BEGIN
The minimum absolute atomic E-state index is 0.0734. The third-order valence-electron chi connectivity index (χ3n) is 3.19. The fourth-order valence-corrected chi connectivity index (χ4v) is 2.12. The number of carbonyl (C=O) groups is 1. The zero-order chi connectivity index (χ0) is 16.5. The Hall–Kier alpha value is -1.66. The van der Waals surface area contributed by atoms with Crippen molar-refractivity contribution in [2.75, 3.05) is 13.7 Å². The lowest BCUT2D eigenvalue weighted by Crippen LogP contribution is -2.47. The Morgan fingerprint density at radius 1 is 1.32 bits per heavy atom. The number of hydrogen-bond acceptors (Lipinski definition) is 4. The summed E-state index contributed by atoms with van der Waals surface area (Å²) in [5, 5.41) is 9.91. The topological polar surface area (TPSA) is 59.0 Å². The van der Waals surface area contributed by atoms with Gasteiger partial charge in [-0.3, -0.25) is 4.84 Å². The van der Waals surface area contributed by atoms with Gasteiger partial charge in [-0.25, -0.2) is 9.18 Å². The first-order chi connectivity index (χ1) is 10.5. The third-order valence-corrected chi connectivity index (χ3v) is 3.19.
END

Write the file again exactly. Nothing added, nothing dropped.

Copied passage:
The minimum absolute atomic E-state index is 0.0734. The third-order valence-electron chi connectivity index (χ3n) is 3.19. The fourth-order valence-corrected chi connectivity index (χ4v) is 2.12. The number of carbonyl (C=O) groups is 1. The zero-order chi connectivity index (χ0) is 16.5. The Hall–Kier alpha value is -1.66. The van der Waals surface area contributed by atoms with Crippen molar-refractivity contribution in [2.75, 3.05) is 13.7 Å². The lowest BCUT2D eigenvalue weighted by Crippen LogP contribution is -2.47. The Morgan fingerprint density at radius 1 is 1.32 bits per heavy atom. The number of hydrogen-bond acceptors (Lipinski definition) is 4. The summed E-state index contributed by atoms with van der Waals surface area (Å²) in [5, 5.41) is 9.91. The topological polar surface area (TPSA) is 59.0 Å². The van der Waals surface area contributed by atoms with Gasteiger partial charge in [-0.3, -0.25) is 4.84 Å². The van der Waals surface area contributed by atoms with Gasteiger partial charge in [-0.25, -0.2) is 9.18 Å². The first-order chi connectivity index (χ1) is 10.5. The third-order valence-corrected chi connectivity index (χ3v) is 3.19.